You took your sandwiches, you took your bottle of beer, you sat on the Castle Mound, looked at the County Gaol - the scaffold was above the gate - and you spent all day. At noon, they'd haul the people out, execute them ... and you'd carry on eating your sandwiches.

When I was talking at Linton I showed this slide and I said there is a Reader here being executed. If you look at the history of Linton, if ever there is a criminal activity, 8 times out of 10 it's a chap called Reader.

I went on about the Readers and gave examples of their wrongdoing. Then somebody in the audience just happened to mention that he was called Reader and was from the same family.

Now when I go out and do that sort of thing I always ask first - but then go ahead and do it anyway.

1830 Handbill, Reader, Turner & Howard execution


We have got maps of Cambridgeshire from the 1570s.

This is a detail of the plan of Soham from the 1640s.

It shows the undrained fenland around Soham and the causeway linking Soham, Stuntney and Ely.

North is on the right, just to confuse you.

Map, 1648 Blaue, Soham


If you study local or national history, always check your references.

Never believe anything in print and if you publish anything - your family history, your business history, village history - never put 'accurate' in the title, because you'll regret it.

This is part of a map published in 1751 by Emmanuel Bowen. He called it An Accurate Map of Cambridgeshire.

If you all know where Cottenham is, look on this map just to the west of Cambridge you'll see where he has put Cottenham, but where Cottenham isn't. Coton [Cotton] is where it should be as are Dry Drayton, Girton and Madingley.

But if you head west to find Cottenham you'll hit Wales before you do.

Map, 1751 Bowen, Cottenham


Large scale Ordnance Survey maps were published for Cambridgeshire in the 1880s and again in 1900. This is part of the Soham sheet published in 1901.

In typical fashion I have chopped Beechurst off the bottom.

OS25" Soham Map 1901


Family history - lots of people use the Collection to study their family but be careful what you wish for.

A very nice lady in Australia wrote to us. She said her ancestor had been transported for burglary. She wanted a copy of the newspaper article and the court records.

We looked at the newspapers and the court records - right chap, right date, wrong crime. He'd been transported for committing an unnatural act with a horse .... that begs the question, what's a natural act with a horse?

That was one of my more neutral letters, accompanied by the copies.

She probably gave up family history overnight.

Family History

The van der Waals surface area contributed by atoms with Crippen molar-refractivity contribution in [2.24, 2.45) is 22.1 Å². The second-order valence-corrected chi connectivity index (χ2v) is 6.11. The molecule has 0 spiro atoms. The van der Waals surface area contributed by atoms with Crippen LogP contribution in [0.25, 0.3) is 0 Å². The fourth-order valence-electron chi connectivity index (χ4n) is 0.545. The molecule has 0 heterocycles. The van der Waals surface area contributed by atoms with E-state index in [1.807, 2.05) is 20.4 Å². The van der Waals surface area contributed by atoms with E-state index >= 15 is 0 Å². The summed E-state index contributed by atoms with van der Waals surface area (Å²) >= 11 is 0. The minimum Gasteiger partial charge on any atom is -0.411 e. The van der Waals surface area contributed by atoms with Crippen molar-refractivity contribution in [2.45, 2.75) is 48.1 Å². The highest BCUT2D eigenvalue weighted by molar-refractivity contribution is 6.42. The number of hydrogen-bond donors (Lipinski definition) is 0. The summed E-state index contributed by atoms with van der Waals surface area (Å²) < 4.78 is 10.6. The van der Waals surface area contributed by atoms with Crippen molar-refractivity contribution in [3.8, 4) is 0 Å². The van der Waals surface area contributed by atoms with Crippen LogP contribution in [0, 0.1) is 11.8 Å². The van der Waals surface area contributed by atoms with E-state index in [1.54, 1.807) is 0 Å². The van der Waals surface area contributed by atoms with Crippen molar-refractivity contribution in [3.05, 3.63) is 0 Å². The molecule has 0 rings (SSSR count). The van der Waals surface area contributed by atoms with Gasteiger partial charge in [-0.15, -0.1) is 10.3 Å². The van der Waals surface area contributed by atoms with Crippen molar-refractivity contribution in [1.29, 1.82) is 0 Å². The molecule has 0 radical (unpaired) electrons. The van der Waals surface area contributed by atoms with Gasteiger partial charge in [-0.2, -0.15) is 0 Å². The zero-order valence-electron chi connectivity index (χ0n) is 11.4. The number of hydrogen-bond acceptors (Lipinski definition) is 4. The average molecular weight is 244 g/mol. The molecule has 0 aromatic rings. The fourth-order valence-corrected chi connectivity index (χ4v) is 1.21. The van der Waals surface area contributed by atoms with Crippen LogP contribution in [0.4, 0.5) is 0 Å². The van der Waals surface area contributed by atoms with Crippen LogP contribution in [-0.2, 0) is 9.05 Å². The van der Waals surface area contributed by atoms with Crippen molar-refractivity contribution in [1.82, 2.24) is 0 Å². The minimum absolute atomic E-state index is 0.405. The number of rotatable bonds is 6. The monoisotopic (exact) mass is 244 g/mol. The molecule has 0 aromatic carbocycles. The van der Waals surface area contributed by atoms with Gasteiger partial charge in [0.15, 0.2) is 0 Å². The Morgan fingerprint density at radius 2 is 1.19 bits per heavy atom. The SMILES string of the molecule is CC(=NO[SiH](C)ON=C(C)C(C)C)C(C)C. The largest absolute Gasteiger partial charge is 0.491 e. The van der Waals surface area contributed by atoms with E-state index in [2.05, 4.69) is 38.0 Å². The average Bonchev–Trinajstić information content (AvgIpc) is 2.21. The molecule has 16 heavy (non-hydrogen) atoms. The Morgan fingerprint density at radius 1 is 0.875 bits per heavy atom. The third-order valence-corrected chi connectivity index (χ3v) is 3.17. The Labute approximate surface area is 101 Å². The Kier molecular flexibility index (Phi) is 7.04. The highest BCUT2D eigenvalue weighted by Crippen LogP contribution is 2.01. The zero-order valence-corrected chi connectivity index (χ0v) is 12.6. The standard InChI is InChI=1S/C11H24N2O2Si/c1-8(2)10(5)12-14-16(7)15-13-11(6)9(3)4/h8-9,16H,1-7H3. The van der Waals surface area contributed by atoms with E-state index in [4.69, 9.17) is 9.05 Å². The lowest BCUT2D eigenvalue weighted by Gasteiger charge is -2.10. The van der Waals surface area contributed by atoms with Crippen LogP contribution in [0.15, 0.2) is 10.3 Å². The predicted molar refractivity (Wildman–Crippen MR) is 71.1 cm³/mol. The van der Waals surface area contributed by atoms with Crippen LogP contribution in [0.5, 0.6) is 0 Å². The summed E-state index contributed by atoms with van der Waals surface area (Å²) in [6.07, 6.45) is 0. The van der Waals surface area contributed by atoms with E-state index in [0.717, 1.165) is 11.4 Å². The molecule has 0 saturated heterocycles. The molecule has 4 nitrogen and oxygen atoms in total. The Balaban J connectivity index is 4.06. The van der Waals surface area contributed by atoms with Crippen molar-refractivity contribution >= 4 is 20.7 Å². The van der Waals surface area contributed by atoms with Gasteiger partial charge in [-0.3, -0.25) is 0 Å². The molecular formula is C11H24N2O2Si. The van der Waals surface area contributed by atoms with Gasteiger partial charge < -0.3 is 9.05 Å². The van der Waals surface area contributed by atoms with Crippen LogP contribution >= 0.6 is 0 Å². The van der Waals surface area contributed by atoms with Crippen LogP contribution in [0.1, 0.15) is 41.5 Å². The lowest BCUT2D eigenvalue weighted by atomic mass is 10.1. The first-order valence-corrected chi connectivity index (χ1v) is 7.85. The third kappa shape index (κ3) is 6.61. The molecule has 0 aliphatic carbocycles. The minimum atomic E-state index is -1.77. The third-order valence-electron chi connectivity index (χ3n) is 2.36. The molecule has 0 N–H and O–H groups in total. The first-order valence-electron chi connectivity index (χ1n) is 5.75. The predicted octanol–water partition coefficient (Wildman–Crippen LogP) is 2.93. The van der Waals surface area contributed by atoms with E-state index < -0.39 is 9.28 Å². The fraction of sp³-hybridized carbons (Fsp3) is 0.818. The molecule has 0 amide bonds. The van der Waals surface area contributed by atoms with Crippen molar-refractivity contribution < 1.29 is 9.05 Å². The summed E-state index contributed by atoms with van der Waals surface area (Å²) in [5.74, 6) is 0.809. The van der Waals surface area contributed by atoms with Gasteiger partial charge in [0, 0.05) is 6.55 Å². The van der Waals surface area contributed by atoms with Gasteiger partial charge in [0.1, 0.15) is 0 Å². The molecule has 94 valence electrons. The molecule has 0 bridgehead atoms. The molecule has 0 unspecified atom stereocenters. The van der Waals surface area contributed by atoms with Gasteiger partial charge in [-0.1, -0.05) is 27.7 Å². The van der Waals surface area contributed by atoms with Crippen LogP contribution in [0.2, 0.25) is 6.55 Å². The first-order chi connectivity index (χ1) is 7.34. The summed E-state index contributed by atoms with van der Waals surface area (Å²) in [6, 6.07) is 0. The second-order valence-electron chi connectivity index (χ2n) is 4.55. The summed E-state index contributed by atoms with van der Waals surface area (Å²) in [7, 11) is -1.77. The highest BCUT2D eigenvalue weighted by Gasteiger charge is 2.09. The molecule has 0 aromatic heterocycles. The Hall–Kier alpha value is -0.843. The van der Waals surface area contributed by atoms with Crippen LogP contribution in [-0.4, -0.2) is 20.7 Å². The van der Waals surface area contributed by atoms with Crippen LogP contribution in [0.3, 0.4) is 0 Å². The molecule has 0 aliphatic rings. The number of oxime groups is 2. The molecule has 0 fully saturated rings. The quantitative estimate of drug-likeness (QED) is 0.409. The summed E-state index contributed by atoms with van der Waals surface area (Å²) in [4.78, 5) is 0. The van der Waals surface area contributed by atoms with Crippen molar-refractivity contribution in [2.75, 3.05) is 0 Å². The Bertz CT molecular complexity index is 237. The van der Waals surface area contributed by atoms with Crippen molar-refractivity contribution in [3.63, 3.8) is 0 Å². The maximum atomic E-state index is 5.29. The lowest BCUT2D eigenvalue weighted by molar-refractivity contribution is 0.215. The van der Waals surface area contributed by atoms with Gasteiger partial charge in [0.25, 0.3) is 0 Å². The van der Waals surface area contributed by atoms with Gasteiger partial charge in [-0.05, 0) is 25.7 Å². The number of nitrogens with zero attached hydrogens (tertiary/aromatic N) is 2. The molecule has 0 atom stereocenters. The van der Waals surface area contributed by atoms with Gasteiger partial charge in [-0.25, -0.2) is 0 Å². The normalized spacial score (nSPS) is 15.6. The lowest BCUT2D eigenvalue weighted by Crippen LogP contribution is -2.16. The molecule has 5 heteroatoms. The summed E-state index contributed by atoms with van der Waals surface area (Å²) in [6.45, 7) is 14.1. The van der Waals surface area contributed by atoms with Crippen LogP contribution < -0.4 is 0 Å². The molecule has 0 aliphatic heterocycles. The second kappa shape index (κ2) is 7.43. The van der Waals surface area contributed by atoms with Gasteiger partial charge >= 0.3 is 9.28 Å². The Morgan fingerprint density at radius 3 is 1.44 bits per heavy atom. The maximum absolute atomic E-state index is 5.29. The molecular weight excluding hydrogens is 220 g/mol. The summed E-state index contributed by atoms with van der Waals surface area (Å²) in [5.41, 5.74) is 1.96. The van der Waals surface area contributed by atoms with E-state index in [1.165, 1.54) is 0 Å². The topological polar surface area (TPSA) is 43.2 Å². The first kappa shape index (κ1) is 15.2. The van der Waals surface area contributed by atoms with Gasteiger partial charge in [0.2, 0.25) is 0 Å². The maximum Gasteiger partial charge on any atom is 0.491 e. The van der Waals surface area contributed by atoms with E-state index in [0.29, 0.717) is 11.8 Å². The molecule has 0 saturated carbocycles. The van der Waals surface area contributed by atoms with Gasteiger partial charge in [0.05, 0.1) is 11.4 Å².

I mentioned that we have 4.5 million images - postcards, photographs, engravings. We also have lots of studio portraits, particularly from a couple of Cambridge studios - the Palmer Clarke studio and the Ramsey & Muspratt studio.

If any of you ever went into the Ramsey & Muspratt studio to have your family photo taken, those negatives are now with us, tens of thousands of them.

The nice thing about having the studio portrait archive is that you get every photo that was taken, not just the one that the sitter liked.

Glass negatives, Palmer Clarke archive


If you are a Bullman from Soham, this is a wedding photo from 1892 which was published 60 years later in the local newspaper. This sort of thing we have indexed.
Bullman marriage 1892, newspaper article

I'll stop there because I have gone on a bit.

The Cambridgeshire Collection is your collection, your stories, your family's stories, your community's story. It is a growing, living collection. If you can contribute to it, please do. If you publish your memoirs, as well as putting them on the SG website, think of depositing a copy with us. If you publish a business history, a history of a village, whatever, then we'd be interested in it. Although we have 4.5 million images, we have room for another 4.5 million.

Public Libraries, as you will be aware, are under threat across the UK and in Cambridgeshire because of national and local government budget cuts. A good public library, like a good school, lies at the heart of a community. It is a force for good, a place of learning, and a place of entertainment. A good public library, like a good school, can change people's lives.

They really do make a difference. Support them, use them, cherish them and if you can, contribute to them.

Thank you.

After the appreciative and well deserved applause from the audience, Frank Haslam invited Chris to show the rest of the images, knowing that there were some that would interest railway buffs present.

Engraving of St Andrew's, Soham, 1797.

Notice on the left, the chap sitting on the stocks, not in them.

St Andrew's Church, Soham


Churchgate Street, Soham
Soham, Churchgate Street, drawing


... and a few years later.

A Frith postcard from the 1950s.

Soham, Churchgate Street, photo


A Soham church parade, 1910, by a Burwell photographer.


Soham Station, before June 2 1944.
Soham Station, 1930s


We have a collection of photographs taken by W Martin Lane, a photographer who was the manager of Foster Brothers in Ely.

[see also last year's talk on SGS at War for more on this disaster]

Soham Station, engine recovery after the bomb train explosion of June 2nd 1944

He took the following photos in 1944 and his negatives have come to the Cambridgeshire Collection.

Soham Station, American servicemen assisting recovery operation

Soham Station, filling in the crater

There is a new children's novel, The Deeping Secrets by Victor Watson [loosely] based on the story of the railway train explosion at Soham though it is moved to a fictional village called Deeping, which is actually Littleport!

A couple of photos of damaged town houses in 1944. The one on the right was repaired and is still there, I think.
Soham, some of the property damage after the bomb train explosion of June 2nd 1944


And if you want to read one of several accounts of the railway explosion at Soham, we have this.

2011 Dinner Report

page created 15 Oct 2011, updated 17 Oct 11
Images: unless otherwise stated provided by Chris Jakes
Note: the links have been added by the editor and no responsibility for the accuracy or otherwise of these can be attributed to the editor or to Chris Jakes.